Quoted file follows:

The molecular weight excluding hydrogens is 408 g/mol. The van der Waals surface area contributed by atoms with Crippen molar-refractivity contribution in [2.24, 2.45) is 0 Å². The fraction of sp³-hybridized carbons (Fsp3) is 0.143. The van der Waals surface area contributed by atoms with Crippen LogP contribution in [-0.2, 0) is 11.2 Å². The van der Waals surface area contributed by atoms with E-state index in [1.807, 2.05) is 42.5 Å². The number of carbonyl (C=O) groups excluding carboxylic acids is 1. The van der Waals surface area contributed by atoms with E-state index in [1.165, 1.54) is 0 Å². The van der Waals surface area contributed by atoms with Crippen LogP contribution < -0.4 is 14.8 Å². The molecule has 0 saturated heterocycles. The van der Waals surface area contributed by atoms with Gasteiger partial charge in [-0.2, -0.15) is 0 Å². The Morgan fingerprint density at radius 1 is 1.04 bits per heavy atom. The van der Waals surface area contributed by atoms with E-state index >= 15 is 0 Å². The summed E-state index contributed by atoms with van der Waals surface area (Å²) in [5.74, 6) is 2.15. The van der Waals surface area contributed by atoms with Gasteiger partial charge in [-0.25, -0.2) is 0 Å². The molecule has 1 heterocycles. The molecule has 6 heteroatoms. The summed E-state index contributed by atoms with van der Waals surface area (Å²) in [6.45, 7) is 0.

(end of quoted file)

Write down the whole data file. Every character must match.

The molecular weight excluding hydrogens is 408 g/mol. The van der Waals surface area contributed by atoms with Crippen molar-refractivity contribution in [2.24, 2.45) is 0 Å². The fraction of sp³-hybridized carbons (Fsp3) is 0.143. The van der Waals surface area contributed by atoms with Crippen LogP contribution in [-0.2, 0) is 11.2 Å². The van der Waals surface area contributed by atoms with E-state index in [1.807, 2.05) is 42.5 Å². The number of carbonyl (C=O) groups excluding carboxylic acids is 1. The van der Waals surface area contributed by atoms with E-state index in [1.165, 1.54) is 0 Å². The van der Waals surface area contributed by atoms with Crippen LogP contribution < -0.4 is 14.8 Å². The molecule has 0 saturated heterocycles. The van der Waals surface area contributed by atoms with Gasteiger partial charge in [-0.2, -0.15) is 0 Å². The Morgan fingerprint density at radius 1 is 1.04 bits per heavy atom. The van der Waals surface area contributed by atoms with E-state index >= 15 is 0 Å². The summed E-state index contributed by atoms with van der Waals surface area (Å²) in [5.74, 6) is 2.15. The van der Waals surface area contributed by atoms with Gasteiger partial charge in [-0.25, -0.2) is 0 Å². The molecule has 1 heterocycles. The molecule has 6 heteroatoms. The summed E-state index contributed by atoms with van der Waals surface area (Å²) in [6.45, 7) is 0.